Sefirot - The Tree of Life

(Copyright Lars Charles Mazzaola, 2001)

Sefirot Treeof life

"So how did you do?"  This is a familiar question that we are frequently asked by friends when we complete a project.  The question takes on even more importance when we ask the question of ourselves.  The minute we begin to question ourselves in this way, we are engaged in the fundamental process of education:  self assessment.  Often a simple incident will cause us to reassess our lives in a careful manner.  Since the values that come into play during this kind of reflection are usually deeper than the ones used in academic settings, we often find unexpected insights and compensations during this process.  What at first might appear to be successful or important might turn out to be limited or trivial, and vice versa.

Education is driven by this dynamic of self assessment.  Various cultures have created tools to facilitate this process.   In this article we will examine several methods of self assessment that have been used in the Islamic, Jewish, Hindu, Buddhist, and Christian traditions.  Following the work of Carolyn Myss (1997), we will use the image of the Tree of Life to integrate these insights.

We will begin with the Sufis, a group of Islamic teachers who are well known for their aphorisms and stories.  Sufi  masters claim that people can be classified into three categories:  raw, cooked, and burnt.  When people are raw, they are undeveloped and unrefined, lacking skill and grace.  If it is true that small people talk about others, mediocre people talk about themselves, and big people talk about ideas, then raw people are small and mediocre.  They gossip, exaggerate, spread rumors, and sow conflict, destroying the peace of families and society.  Attempting to raise themselves up by bringing other people down, raw people dominate the conversation, constantly update their image on Facebook, bore you with their stories, their pets, their woes, their hurts, their grades, their awards, their jobs, their spouses, their children, and their fears.  Skillful at monopolizing, they are the guests whom every host dreads.

Can this raw state be transformed?  Sufi masters say that it can.  What is required is the spark of knowledge, which initiates the long process of cooking.  This is a large order.  It usually takes two parents, several brothers and sisters, many school mates, dozens of teachers, a good and patient spouse, several mishaps, and about five decades of trial and error, before the cooking really begins.  The result?  Sufi masters say that the result is a modest, caring, responsible human being, whose awareness, common sense, and poise produce knowledge, responsibility, and happiness.  No one person can take credit for this achievement, for there are many cooks at work at one time or another.  And whatever the virtues of each of the cooks, it makes no difference in the end, for it is the fire that does the transforming work.

The final stage, according to Sufi masters, appears only after prolonged cooking.  Cooking eliminates excessive ego--called egotism.  The heat must be turned up and held there, against all the rules of ordinary cooking, until the student (disciple) is burnt.  Being burnt means that all traces of egotism are consumed in the fire of service and love.  However, the ego, which expresses our individuality and our unique perspective, remains.  A time-honored exercise to "turn up the heat" is to avoid using the word "I" in your conversation, first, for a day, then for several days.  Next, avoid using the word "I" in your thought....  Then, when you have mastered that, use the word "I" when necessary....  Sufi masters say that those who are burnt leave no trace of egotism.  They walk through a room and do not leave a "trail of smoke"--a trail of self concern, hunger for approval, or discord.  As the Tao Te Ching puts it:  "No Self interest?  Self fulfilled" (Poem 2).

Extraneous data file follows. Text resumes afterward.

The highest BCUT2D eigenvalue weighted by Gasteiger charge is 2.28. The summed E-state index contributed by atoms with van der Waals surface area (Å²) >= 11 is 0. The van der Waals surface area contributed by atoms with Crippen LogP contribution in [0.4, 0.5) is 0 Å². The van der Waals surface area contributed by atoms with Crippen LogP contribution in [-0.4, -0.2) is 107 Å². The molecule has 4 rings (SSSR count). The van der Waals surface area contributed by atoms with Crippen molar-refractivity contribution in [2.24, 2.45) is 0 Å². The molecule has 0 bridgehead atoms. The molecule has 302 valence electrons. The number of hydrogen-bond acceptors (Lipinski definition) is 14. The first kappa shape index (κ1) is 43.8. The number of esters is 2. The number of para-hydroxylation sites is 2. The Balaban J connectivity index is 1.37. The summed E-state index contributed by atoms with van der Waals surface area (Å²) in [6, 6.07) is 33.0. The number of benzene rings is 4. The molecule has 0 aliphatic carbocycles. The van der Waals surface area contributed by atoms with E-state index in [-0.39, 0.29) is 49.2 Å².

Using these three stages--raw, cooked, and burnt--is a simple way to begin the process of self assessment.  As a matter of fact, almost every culture that we know has elaborated them into several more stages.  The Jewish tradition. for example, bases much of its wisdom on the image of the Tree of Life, the Sefirot, whose ten Spheres of Manifestation serve as reflective mirrors of the divine entrance into the human world.  The Sefirot represent the manner in which Consciousness (God, YHWH) expresses Itself in Creation.  Since Consciousness is reflected in the human mind, the ten Sefirot are also mirrors of self development and attainment, which can also be used for self assessment and understanding.  The Tree of Life with its ten Sefirot is usually arranged into seven planes, as illustrated above.

As Carolyn Myss (1997) has pointed out, the diagram of the Tree of Life, which is based on the sacred number 7,  is similar both to the chakra system of Hinduism, Buddhism, and Yoga as well as to the sacramental system of Christianity.  Modern anthropological research indicates that the Tree of Life symbol reaches far back into prehistory.  Almost every tradition that we know of has mandalas or sacred diagrams (yantras) that include or suggest it.  As illustrated in the diagram above, all mandalas have a borderline that separates the outside (the profane) from the inside (the sacred).  The sacred space inside can be accessed only through special portals or doorways, which are guarded by protective deities that are often are portrayed as angels, demons, or animals.  Once a doorway has been crossed, a labyrinthine path (tao, Chinese, or marga, Sanskrit) opens before the viewer.